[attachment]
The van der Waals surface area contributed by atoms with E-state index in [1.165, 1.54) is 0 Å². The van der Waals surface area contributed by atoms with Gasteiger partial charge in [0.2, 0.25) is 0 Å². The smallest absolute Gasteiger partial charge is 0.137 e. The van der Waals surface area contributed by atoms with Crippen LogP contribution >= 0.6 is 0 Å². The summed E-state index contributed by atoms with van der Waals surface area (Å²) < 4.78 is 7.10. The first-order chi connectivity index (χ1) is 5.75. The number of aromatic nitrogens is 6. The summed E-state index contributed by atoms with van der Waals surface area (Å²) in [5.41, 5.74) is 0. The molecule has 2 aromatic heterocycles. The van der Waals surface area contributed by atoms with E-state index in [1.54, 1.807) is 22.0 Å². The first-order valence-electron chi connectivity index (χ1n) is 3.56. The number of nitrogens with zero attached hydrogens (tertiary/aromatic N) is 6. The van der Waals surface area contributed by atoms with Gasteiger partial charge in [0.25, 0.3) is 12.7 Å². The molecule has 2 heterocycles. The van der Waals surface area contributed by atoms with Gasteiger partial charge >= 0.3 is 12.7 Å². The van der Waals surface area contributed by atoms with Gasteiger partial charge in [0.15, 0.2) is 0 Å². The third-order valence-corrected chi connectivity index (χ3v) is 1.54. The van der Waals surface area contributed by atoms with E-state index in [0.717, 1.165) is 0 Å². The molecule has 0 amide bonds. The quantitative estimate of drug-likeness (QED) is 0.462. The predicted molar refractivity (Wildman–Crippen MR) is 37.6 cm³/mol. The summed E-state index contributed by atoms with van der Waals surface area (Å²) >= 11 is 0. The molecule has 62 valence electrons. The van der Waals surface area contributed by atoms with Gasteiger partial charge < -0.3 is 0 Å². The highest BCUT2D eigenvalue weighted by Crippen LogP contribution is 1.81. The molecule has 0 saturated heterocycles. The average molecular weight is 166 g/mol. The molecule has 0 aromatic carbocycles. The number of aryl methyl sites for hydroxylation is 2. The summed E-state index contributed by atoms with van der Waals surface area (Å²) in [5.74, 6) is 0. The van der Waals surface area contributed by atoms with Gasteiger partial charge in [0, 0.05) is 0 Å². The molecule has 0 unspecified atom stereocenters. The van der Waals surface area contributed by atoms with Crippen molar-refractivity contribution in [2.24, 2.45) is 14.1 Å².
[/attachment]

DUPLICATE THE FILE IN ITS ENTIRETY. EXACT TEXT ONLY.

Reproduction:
The van der Waals surface area contributed by atoms with E-state index in [1.165, 1.54) is 0 Å². The van der Waals surface area contributed by atoms with Gasteiger partial charge in [0.2, 0.25) is 0 Å². The smallest absolute Gasteiger partial charge is 0.137 e. The van der Waals surface area contributed by atoms with Crippen LogP contribution >= 0.6 is 0 Å². The summed E-state index contributed by atoms with van der Waals surface area (Å²) < 4.78 is 7.10. The first-order chi connectivity index (χ1) is 5.75. The number of aromatic nitrogens is 6. The summed E-state index contributed by atoms with van der Waals surface area (Å²) in [5.41, 5.74) is 0. The molecule has 2 aromatic heterocycles. The van der Waals surface area contributed by atoms with E-state index in [1.54, 1.807) is 22.0 Å². The first-order valence-electron chi connectivity index (χ1n) is 3.56. The number of nitrogens with zero attached hydrogens (tertiary/aromatic N) is 6. The van der Waals surface area contributed by atoms with Gasteiger partial charge in [0.25, 0.3) is 12.7 Å². The molecule has 2 heterocycles. The van der Waals surface area contributed by atoms with Gasteiger partial charge >= 0.3 is 12.7 Å². The van der Waals surface area contributed by atoms with Gasteiger partial charge in [0.15, 0.2) is 0 Å². The third-order valence-corrected chi connectivity index (χ3v) is 1.54. The van der Waals surface area contributed by atoms with E-state index in [0.717, 1.165) is 0 Å². The molecule has 0 amide bonds. The quantitative estimate of drug-likeness (QED) is 0.462. The predicted molar refractivity (Wildman–Crippen MR) is 37.6 cm³/mol. The summed E-state index contributed by atoms with van der Waals surface area (Å²) >= 11 is 0. The molecule has 62 valence electrons. The van der Waals surface area contributed by atoms with Gasteiger partial charge < -0.3 is 0 Å². The highest BCUT2D eigenvalue weighted by Crippen LogP contribution is 1.81. The molecule has 0 saturated heterocycles. The average molecular weight is 166 g/mol. The molecule has 0 aromatic carbocycles. The number of aryl methyl sites for hydroxylation is 2. The summed E-state index contributed by atoms with van der Waals surface area (Å²) in [5.74, 6) is 0. The van der Waals surface area contributed by atoms with Gasteiger partial charge in [0, 0.05) is 0 Å². The molecule has 0 unspecified atom stereocenters. The van der Waals surface area contributed by atoms with Crippen molar-refractivity contribution in [2.24, 2.45) is 14.1 Å².